9 Most Dangerous Apps for Kids, Parenting Kids, Christian Parents. In 2013, a twelve-year-old girl was lured away from her home by a 21 year-old-man.
Once they met, he took her to a motel and took advantage of her. How did this little girl meet this terrible stranger? Through an app called Whisper on her handheld device (yep, the one her parents bought her). And Whisper is only one of many dangerous apps, apps that every parent should be aware of. The Scary Truth. The First Company To Build Your Identity Into Your Phone Wins The Next Decade.
Editor’s note: Rebekah Cox is a product designer at Quora and previously a product design lead at Facebook.
This post is a followup to a recent tweet, and first appeared on Quora. It’s important to understand what identity isn’t: Identity is not a password, it’s not root access, it’s not your calendar, it’s not your email, it’s not a technical achievement, it’s not your location, it’s not a user account in a system, it’s not your contacts and it’s not a feature. So, what is identity? I think in its most basic form, your identity is the product of how you manage your attention and others’ access to that attention. Those areas where your attention is focused assemble to form a set of experiences that shape and influence where you’ll direct future attention. Then there’s the phone. Email works so well because it is another opportunity for access and people have formed a collective habit of actively directing attention toward their inboxes at regular intervals. [Image via typedvorak.com.] The 'Busy' Trap. Teenage Sexting Is Becoming The Norm. “Under most existing laws, if our findings were extrapolated nationally, several million teens could be prosecuted for child pornography,” explains a new study on teen sexting, which finds that a whopping 28% of teenagers text fully-nude pictures of themselves.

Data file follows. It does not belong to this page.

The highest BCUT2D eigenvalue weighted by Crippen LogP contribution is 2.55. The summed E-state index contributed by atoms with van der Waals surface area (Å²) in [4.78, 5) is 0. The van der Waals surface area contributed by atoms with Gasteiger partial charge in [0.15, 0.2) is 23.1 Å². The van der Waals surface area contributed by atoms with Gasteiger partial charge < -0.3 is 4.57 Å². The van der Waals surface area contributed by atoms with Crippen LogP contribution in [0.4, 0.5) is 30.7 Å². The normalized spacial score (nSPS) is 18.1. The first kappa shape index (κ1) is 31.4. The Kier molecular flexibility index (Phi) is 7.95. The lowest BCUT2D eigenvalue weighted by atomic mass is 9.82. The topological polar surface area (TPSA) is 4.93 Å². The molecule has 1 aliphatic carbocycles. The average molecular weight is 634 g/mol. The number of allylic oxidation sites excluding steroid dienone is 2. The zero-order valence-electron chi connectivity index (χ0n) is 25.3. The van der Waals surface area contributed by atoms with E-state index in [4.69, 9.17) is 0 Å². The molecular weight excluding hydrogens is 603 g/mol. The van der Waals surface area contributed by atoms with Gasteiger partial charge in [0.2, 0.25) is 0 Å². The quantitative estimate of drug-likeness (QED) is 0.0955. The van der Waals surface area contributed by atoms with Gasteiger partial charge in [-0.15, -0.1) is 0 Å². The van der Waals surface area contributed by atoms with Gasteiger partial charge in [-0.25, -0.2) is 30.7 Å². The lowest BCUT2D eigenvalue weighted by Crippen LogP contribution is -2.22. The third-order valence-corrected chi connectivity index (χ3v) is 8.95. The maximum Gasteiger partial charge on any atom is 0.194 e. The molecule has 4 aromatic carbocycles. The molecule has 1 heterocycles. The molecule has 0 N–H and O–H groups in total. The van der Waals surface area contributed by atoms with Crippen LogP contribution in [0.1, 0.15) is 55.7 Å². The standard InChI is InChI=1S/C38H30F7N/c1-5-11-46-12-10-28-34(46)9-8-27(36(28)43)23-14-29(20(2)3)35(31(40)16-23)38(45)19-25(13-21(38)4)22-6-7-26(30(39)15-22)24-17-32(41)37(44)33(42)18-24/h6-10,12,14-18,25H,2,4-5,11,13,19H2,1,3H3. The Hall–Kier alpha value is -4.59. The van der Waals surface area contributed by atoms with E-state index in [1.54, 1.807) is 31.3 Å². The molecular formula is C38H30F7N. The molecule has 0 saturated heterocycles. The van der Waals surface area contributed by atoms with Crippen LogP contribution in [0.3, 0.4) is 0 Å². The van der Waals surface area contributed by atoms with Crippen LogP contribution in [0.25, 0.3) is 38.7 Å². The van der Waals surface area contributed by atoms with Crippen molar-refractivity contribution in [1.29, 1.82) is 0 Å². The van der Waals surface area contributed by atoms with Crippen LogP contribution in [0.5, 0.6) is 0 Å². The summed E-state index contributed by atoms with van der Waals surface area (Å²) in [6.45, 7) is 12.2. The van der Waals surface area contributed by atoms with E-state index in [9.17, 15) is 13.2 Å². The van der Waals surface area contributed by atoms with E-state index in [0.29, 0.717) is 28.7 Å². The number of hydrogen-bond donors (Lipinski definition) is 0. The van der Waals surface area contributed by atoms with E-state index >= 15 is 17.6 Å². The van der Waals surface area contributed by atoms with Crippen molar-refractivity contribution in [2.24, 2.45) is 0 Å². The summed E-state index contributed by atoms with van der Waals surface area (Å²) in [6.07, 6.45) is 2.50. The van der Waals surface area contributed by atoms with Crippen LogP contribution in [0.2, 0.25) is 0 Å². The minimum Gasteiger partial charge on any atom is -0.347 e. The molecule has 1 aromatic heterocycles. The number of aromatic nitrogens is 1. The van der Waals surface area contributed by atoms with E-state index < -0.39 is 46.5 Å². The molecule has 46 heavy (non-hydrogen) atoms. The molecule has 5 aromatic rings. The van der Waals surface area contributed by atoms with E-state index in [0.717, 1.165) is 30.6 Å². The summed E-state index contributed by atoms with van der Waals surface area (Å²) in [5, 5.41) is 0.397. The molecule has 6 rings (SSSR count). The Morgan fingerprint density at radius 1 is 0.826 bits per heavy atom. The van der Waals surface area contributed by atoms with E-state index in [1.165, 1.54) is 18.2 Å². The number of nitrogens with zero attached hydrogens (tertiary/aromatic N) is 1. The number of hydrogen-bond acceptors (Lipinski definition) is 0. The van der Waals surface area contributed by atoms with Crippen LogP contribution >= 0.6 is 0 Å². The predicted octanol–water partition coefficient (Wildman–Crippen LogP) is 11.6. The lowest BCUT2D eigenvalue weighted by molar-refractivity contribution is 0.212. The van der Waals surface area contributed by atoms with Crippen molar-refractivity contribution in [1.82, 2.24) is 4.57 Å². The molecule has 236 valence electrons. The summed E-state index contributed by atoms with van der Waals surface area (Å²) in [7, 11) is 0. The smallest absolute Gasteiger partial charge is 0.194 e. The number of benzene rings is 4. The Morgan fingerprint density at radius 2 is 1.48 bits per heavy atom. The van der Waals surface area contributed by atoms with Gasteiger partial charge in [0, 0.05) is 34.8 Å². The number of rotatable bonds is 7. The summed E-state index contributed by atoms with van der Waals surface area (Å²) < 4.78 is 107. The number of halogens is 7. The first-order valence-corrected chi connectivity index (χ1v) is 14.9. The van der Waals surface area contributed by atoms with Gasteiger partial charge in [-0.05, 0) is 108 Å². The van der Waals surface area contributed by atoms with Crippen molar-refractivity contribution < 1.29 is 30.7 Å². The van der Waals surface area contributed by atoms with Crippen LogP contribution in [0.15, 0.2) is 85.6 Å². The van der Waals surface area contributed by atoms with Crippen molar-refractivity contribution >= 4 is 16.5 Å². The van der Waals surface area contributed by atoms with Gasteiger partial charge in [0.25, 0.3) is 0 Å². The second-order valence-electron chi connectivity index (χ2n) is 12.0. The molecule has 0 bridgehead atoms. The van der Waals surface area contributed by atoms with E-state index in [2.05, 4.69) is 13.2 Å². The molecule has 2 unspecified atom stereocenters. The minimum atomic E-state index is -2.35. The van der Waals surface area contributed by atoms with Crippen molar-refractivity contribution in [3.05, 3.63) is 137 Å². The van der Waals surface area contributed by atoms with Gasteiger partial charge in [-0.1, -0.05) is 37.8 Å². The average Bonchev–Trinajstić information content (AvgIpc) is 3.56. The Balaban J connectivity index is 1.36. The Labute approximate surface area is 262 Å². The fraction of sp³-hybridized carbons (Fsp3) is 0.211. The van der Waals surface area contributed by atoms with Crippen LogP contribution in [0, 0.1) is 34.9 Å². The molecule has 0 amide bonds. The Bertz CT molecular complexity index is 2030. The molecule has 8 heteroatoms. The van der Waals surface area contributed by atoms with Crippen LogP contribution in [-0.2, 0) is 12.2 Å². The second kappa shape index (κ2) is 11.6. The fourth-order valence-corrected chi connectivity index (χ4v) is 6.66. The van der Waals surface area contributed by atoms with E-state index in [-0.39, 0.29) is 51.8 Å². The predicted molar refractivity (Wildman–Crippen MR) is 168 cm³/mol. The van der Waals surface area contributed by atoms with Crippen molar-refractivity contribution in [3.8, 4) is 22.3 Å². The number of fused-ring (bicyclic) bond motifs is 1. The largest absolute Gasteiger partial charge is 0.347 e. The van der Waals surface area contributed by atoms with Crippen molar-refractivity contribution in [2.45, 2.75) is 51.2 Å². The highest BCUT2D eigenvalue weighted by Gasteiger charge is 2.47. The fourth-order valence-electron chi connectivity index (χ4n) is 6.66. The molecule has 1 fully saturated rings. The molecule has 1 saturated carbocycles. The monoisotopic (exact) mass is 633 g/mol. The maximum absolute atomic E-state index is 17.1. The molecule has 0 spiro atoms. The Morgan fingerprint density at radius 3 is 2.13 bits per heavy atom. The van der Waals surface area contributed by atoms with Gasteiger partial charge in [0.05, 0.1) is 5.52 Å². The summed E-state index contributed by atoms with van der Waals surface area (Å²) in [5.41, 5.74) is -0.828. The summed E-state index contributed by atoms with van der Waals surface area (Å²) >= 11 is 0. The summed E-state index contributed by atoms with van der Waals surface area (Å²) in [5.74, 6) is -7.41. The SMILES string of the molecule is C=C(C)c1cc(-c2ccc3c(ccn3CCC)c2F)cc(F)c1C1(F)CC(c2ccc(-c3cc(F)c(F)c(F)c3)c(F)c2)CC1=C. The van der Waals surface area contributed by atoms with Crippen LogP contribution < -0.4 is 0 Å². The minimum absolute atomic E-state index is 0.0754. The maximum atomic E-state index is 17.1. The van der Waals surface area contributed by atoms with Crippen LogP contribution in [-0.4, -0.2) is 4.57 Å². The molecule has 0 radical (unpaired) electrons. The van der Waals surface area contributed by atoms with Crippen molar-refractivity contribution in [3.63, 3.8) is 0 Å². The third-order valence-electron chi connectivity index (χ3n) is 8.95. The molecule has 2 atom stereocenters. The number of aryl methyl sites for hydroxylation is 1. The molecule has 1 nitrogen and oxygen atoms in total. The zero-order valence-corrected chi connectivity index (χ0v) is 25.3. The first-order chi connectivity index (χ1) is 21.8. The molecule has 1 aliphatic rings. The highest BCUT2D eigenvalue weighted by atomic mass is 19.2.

We took a deep dive into the much reported Pediatrics & Adolescent Medicine article, and found some weird insights into a 21st century trend that is quickly becoming the norm among teenagers. 1. White kids love sexting. More than any other demographic (Hispanic, African American, and Asian), white students reported sexting in the highest percentage (35%), nearly double that of Asians (19). African Americans were a somewhat distant second at 27%, followed by Hispanics (21%), and Asians. 2. 3. 4. 5. As sexting moves closer to becoming the norm, it begs the question of whether sexting will be seen as deviant to the next generation, just as out-of-wedlock sexual relations became the norm for previous generations.
Thousands of Twitter passwords exposed. Twitter is investigating the release of what appear to be thousands of user account passwords and e-mail addresses.
"We are currently looking into the situation. In the meantime, we have pushed out password resets to accounts that may have been affected," Twitter spokesman Robert Weeks told CNET in an e-mail. Twitter Downplays Breach That Exposed Passwords - Security - Attacks/breaches. Nearly 60,000 Twitter usernames and passwords released via Pastebin, but social networking service says half are for blocked spam accounts or duplicates.
Tens of thousands of Twitter users' email addresses and passwords have been dumped online. The leaked information, comprising 58,978 username and password combinations, appeared Monday on Pastebin. While Twitter said that it's investigating the breach, it’s also downplayed the supposed size and severity of the data dump. "We are currently looking into the situation," said spokeswoman Rachel Bremer via email. NETS for Coaches. What If School Was More Like Twitter. April 17, 2012 by tomwhitby Every educator knows what their school is like, but few really understand what Twitter is like.